Lok Sabha elections 2019: Scope for tribals is non-existent, says first time voter from Tamil Nadu
The Betta Kurumbar are among the particularly vulnerable tribes of India and number not more than 10,000 people in all.Updated: Feb 18, 2019 10:08 IST
It is at least an hour’s drive from the nearest town to 19-year-old Vignesh’s village of Thenambadi. A Betta Kurumbar settlement in the mountainous Nilgiris district of Tamil Nadu, Thenambadi is nestled between areca nut plantations and tea estates.
The Betta Kurumbar are among the particularly vulnerable tribes of India and number not more than 10,000 people in all. Traditionally hunter-gatherers, they have practised shifting cultivation and beekeeping in the past, but today most members of the community work as labourers in tea estates.
Vignesh is among the first set of people from his tribe to receive a formal education. “I was supposed to complete my high school last year, but I had to drop out to help my mother with household expenses,” says the soft spoken Vignesh, sitting in his tiled-roof hut, surrounded by his family’s goats and hens. Since dropping out of school last year, Vignesh has been working as hired labour at local construction sites to supplement his family’s income. “I have been going for coaching classes, though, and I hope to clear my 12th this year and pursue a Bachelor’s in political science after.”
The Nilgiris is home to seven particularly vulnerable tribes who make up only about 5% of the district’s population. While most of them existed within their own habitats until recently, and some such as the Cholanaikkans, who number fewer than 500, continue to do so, tribes such as the Betta Kurumbar have begun to assimilate with the general population over the last few decades. This has brought in some benefits of being part of a civil society, such as inclusion into the public distribution system and access to school education. There have been undesired effects as well, such as increasing alcoholism, drug addiction and crime rate. “The situation has only gotten worse with time,” said Sobha Madhan, convener of the Adivasi Youth Forum.
The district has also been in the political spotlight because of conflicts over land and wildlife conversation, showing up poorly under scrutiny from national and international rights organisations for adivasi communities. Recently, the Supreme Court’s order to shut down resorts obstructing elephant corridors renewed national attention on the region, with several luxury properties forced to move out. More controversial has been the lack of implementation of the Forest Rights Act, which came into effect in 2008 seeking to correct “historical injustices” committed against forest dwellers in India. The law provides adivasis the rights to collect minor forest produce, to practise agriculture in their community lands, and to hold title deeds for land historically considered theirs.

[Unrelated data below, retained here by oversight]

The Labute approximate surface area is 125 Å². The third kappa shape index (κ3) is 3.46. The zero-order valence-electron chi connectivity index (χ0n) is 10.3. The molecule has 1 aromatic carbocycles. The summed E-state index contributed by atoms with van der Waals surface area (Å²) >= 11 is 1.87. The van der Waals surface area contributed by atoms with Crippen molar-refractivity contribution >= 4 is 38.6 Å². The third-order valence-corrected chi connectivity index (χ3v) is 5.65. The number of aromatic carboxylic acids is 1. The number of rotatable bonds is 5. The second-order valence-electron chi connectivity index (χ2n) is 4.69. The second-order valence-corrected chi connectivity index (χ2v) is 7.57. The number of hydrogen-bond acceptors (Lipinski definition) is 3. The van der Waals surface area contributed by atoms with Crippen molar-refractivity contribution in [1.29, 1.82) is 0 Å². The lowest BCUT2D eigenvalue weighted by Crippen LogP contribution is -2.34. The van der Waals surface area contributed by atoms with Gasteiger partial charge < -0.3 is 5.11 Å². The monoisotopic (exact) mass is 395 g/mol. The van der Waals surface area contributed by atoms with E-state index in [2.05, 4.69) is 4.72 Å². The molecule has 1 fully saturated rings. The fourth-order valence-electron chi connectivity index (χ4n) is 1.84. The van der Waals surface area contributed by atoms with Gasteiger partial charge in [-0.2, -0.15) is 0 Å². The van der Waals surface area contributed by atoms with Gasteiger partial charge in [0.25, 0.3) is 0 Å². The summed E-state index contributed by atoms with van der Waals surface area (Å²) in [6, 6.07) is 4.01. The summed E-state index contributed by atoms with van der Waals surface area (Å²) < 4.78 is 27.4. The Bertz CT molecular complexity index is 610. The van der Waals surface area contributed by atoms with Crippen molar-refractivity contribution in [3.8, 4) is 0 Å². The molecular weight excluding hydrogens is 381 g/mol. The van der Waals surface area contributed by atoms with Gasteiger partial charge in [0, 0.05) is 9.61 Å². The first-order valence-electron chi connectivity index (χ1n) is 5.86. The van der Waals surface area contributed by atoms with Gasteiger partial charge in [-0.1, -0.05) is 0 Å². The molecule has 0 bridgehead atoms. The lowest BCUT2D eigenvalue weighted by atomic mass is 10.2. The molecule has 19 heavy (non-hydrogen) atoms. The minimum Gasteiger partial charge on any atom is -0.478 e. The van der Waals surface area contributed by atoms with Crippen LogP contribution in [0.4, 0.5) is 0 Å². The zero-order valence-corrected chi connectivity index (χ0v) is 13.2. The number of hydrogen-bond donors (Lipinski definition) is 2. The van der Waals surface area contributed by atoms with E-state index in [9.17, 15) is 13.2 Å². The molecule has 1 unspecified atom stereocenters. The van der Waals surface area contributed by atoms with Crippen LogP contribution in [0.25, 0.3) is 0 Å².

Like many other adivasi communities in India, the Betta Kurumbar’s living conditions are abysmal. While no concerted survey has been conducted so far, most of the people from the tribe are not educated. There are no members from their community in the district’s politics, nor in high offices in the bureaucracy. They are largely ignored by mainstream political outfits as their meagre numbers don’t make up an appealing vote bank.
There are signs of hope though. Community groups such as the Adivasi Youth Forum and Nilgiris Federation for Particularly Vulnerable Tribal Groups have been formed in the last few years, led by and consisting only of the adivasi people. In 2016, Vignesh joined Adivasi Youth Forum and has been an active member since.
“I want to be like Che Guevara, helping my people and tribal people everywhere,” declares Vignesh when we talk about his idols. “Opportunities for us adivasis to develop are non-existent. Our education levels, our aspirations, ways of thinking -- everything is extremely backward,” Vignesh said. “I also feel many people don’t want us to become better and start thinking on our own. This is because people who are on top, such as estate owners, higher-caste people, want things to remain the same so that we can continue to work in their estates, houses etc,” he elaborated.
He points out that he has been a victim of this oppressive structure. “I was in love with a non-tribal girl, who I had met on a local bus, and we were going out for two years. One day, her father, from the land-owning Moundadan Chetty community, called me and said I should not see her anymore because I was a tribal.”